Monday, September 21, 2009

Mountain Lion Evidence from an Independent Wildlife Biologist

An Interview with Biologist Rick Van de Poll, Ph.D. by Wayne King

Read these brief reports of sightings and see if you don't become a believer yourself.

What was your first encounter with signs that Mt. Lions might exist in NH?

Between September 1999 and December 2003 I conducted natural resource inventories of approximately 8,000 acres in the Ossipee Mountains for the Lakes Region Conservation Trust. In October of 1999 I came across my first positive sign of a mountain lion in the form of an old scat on the top of Larcom Mountain. I sent the sample off to the Wildlife Conservation Society, who had it DNA tested at the National Institute of Health laboratories in Washington, D.C. This sample was too degraded to provided any results, either positive or negative. During that same month, however, I obtained a plaster cast sample of a track, at the base of the mountain, which appeared to be mountain lion.

A year later in December, in the same locale, I obtained a very fresh sample of a scat which had a distinct, cat-like odor and was the standard size for mountain lion (which I recognized immediately having collected several samples from the western United States). This time I contacted the Michigan Wildlife Habitat Federation, who agreed to test the sample along with a sample I took from the Squam Range in Holderness. Both samples were sent to the Wyoming Fish and Game Commission, and both samples were tested along with several Upper Peninsula Michigan cougar scats. Both samples were identified through nuclear satellite DNA testing to contain "no appreciable difference" in their array signature from mountain lion scat arrays that the WFGC had on file from western states. Because there were no existing arrays from New England bobcats, lynxes or mountain lions to compare them with, they did not have any secondary confirmation information with which to certify their findings. The gentleman in Michigan, however, who received the shipment through overnight delivery, stated that this scat was unequivocally mountain lion, and that he would be willing to stand by his opinion, based on several years of scat analysis he has conducted on the (now confirmed) resident population in Michigan.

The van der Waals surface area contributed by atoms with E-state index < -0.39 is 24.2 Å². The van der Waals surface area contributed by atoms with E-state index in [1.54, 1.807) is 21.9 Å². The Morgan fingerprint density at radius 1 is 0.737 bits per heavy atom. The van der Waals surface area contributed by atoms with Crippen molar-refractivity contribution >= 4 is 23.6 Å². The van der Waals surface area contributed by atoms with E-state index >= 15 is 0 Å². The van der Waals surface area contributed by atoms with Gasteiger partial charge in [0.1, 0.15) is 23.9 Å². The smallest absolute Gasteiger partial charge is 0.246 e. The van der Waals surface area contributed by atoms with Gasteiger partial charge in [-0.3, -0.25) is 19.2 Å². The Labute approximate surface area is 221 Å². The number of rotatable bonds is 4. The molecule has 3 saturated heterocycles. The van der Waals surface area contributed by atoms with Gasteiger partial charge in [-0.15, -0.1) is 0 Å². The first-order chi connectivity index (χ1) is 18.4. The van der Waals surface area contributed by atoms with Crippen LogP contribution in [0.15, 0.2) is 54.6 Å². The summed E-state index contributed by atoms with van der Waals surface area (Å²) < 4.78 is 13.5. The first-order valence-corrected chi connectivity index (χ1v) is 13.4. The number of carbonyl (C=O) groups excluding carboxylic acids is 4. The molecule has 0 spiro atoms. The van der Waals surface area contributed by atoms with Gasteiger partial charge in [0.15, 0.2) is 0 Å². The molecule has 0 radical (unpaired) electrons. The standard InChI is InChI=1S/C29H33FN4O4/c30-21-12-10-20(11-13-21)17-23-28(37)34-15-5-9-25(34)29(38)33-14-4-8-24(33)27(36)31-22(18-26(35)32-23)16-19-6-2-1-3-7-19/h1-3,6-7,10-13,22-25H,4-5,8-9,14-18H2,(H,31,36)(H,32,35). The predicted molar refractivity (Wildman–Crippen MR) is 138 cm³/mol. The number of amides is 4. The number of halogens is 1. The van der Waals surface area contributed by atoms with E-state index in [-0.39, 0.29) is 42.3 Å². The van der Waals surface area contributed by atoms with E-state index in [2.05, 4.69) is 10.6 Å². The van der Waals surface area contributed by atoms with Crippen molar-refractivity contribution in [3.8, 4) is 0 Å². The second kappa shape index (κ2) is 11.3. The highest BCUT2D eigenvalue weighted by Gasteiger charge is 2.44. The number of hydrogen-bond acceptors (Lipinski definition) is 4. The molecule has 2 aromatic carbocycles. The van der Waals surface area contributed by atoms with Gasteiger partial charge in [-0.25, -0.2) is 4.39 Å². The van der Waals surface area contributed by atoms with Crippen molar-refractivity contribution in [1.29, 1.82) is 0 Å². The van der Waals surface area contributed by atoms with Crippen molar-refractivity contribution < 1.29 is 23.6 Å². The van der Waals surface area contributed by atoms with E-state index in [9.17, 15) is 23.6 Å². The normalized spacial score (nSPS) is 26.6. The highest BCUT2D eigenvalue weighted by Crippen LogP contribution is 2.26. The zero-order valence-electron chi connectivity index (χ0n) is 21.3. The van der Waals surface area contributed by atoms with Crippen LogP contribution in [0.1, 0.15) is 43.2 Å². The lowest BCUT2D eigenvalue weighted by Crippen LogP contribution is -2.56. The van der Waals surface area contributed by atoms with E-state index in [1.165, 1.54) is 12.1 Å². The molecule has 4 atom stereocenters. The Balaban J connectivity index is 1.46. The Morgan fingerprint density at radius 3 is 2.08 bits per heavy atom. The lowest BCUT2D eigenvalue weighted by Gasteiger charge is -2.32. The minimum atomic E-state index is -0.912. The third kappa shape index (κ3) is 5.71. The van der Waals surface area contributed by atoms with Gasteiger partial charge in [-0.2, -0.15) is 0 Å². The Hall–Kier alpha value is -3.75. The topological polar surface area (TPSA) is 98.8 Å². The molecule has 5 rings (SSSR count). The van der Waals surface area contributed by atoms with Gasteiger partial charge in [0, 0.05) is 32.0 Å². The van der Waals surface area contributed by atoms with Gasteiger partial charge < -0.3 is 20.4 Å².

Did you contact NH Fish and Game about this?

All of the above data has been related to the NH Fish & Game Department. In fact, I contacted them initially to determine if they had any DNA testing facilities in the state. I have forwarded them my own list of 32 sightings in the Lakes Region that I have gathered from area residents since 1999. I also testified at a hearing about the DNA results and had Wyoming Fish & Game Commission forward their letter of results directly to Mike Marchand at NH Fish & Game. In spite of this report, they still consider the finding insufficient to confirm active presence of mountain lion in New Hampshire.

Is there a good reason for being this skeptical on their part?

As a wildlife biologist with 30 years experience, I am inclined to be skeptical of hearsay evidence on wildlife species that are rare. I can respect the opinions of the NH Fish & Game biologists, whose public relations tasks would become more onerous should they admit that we have a federally endangered predator present in this state. However, when the preponderance of evidence points to the active presence of (likely) a few individual mountain lions in this state, it would behoove the state to begin the necessary task of gathering information that informs its population of citizens about mountain lions rather than contributing to the myth that they do not exist.

Dr. Rick Van de Poll is a principle in Ecosystem Management Consultants of Center Sandwich, NH.

I Believe T-Shirt from Moosewood Communications

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